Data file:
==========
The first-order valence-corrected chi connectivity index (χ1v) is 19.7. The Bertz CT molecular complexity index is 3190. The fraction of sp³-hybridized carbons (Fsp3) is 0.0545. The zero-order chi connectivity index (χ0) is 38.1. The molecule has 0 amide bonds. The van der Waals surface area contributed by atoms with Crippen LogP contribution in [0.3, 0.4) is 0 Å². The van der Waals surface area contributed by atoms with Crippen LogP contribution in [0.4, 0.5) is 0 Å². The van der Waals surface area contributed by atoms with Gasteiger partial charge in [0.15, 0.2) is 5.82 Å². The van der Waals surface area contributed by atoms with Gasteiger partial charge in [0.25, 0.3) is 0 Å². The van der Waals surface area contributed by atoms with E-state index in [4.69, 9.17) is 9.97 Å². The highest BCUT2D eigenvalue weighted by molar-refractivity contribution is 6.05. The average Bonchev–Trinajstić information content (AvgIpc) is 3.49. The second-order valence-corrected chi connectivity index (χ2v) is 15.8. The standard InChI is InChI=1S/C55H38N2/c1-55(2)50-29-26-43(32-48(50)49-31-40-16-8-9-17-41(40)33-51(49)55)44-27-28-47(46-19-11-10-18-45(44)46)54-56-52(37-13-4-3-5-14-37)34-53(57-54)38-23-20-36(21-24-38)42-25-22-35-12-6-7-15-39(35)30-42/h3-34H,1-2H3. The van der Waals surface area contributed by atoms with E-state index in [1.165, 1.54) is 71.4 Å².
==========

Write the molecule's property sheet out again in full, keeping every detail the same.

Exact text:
The first-order valence-corrected chi connectivity index (χ1v) is 19.7. The Bertz CT molecular complexity index is 3190. The fraction of sp³-hybridized carbons (Fsp3) is 0.0545. The zero-order chi connectivity index (χ0) is 38.1. The molecule has 0 amide bonds. The van der Waals surface area contributed by atoms with Crippen LogP contribution in [0.3, 0.4) is 0 Å². The van der Waals surface area contributed by atoms with Crippen LogP contribution in [0.4, 0.5) is 0 Å². The van der Waals surface area contributed by atoms with Gasteiger partial charge in [0.15, 0.2) is 5.82 Å². The van der Waals surface area contributed by atoms with Gasteiger partial charge in [0.25, 0.3) is 0 Å². The van der Waals surface area contributed by atoms with E-state index in [4.69, 9.17) is 9.97 Å². The highest BCUT2D eigenvalue weighted by molar-refractivity contribution is 6.05. The average Bonchev–Trinajstić information content (AvgIpc) is 3.49. The second-order valence-corrected chi connectivity index (χ2v) is 15.8. The standard InChI is InChI=1S/C55H38N2/c1-55(2)50-29-26-43(32-48(50)49-31-40-16-8-9-17-41(40)33-51(49)55)44-27-28-47(46-19-11-10-18-45(44)46)54-56-52(37-13-4-3-5-14-37)34-53(57-54)38-23-20-36(21-24-38)42-25-22-35-12-6-7-15-39(35)30-42/h3-34H,1-2H3. The van der Waals surface area contributed by atoms with E-state index in [1.165, 1.54) is 71.4 Å².